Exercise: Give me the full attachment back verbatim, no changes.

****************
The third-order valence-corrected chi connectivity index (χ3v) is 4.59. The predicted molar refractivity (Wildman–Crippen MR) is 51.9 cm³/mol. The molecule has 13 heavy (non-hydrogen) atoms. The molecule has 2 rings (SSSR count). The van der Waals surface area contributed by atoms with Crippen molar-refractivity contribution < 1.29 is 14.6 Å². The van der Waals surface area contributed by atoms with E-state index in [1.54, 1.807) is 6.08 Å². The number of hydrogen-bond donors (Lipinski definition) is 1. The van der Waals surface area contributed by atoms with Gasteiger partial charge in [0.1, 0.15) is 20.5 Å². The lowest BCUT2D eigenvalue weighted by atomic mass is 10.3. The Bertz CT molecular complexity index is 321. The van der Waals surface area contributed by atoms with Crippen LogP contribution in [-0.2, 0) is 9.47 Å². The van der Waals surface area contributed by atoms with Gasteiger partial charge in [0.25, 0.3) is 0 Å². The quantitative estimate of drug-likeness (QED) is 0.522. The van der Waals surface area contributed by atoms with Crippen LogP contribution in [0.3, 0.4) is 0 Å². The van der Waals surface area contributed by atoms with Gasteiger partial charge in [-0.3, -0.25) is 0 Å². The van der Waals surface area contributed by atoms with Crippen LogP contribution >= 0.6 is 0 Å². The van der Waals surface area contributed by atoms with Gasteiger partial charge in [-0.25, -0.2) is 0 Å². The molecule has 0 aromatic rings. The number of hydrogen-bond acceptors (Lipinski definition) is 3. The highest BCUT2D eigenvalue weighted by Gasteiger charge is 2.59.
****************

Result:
The third-order valence-corrected chi connectivity index (χ3v) is 4.59. The predicted molar refractivity (Wildman–Crippen MR) is 51.9 cm³/mol. The molecule has 13 heavy (non-hydrogen) atoms. The molecule has 2 rings (SSSR count). The van der Waals surface area contributed by atoms with Crippen molar-refractivity contribution < 1.29 is 14.6 Å². The van der Waals surface area contributed by atoms with E-state index in [1.54, 1.807) is 6.08 Å². The number of hydrogen-bond donors (Lipinski definition) is 1. The van der Waals surface area contributed by atoms with Gasteiger partial charge in [0.1, 0.15) is 20.5 Å². The lowest BCUT2D eigenvalue weighted by atomic mass is 10.3. The Bertz CT molecular complexity index is 321. The van der Waals surface area contributed by atoms with Crippen LogP contribution in [-0.2, 0) is 9.47 Å². The van der Waals surface area contributed by atoms with Gasteiger partial charge in [0.25, 0.3) is 0 Å². The quantitative estimate of drug-likeness (QED) is 0.522. The van der Waals surface area contributed by atoms with Crippen LogP contribution in [0.3, 0.4) is 0 Å². The van der Waals surface area contributed by atoms with Gasteiger partial charge in [-0.3, -0.25) is 0 Å². The van der Waals surface area contributed by atoms with Crippen LogP contribution >= 0.6 is 0 Å². The van der Waals surface area contributed by atoms with Gasteiger partial charge in [-0.25, -0.2) is 0 Å². The molecule has 0 aromatic rings. The number of hydrogen-bond acceptors (Lipinski definition) is 3. The highest BCUT2D eigenvalue weighted by Gasteiger charge is 2.59.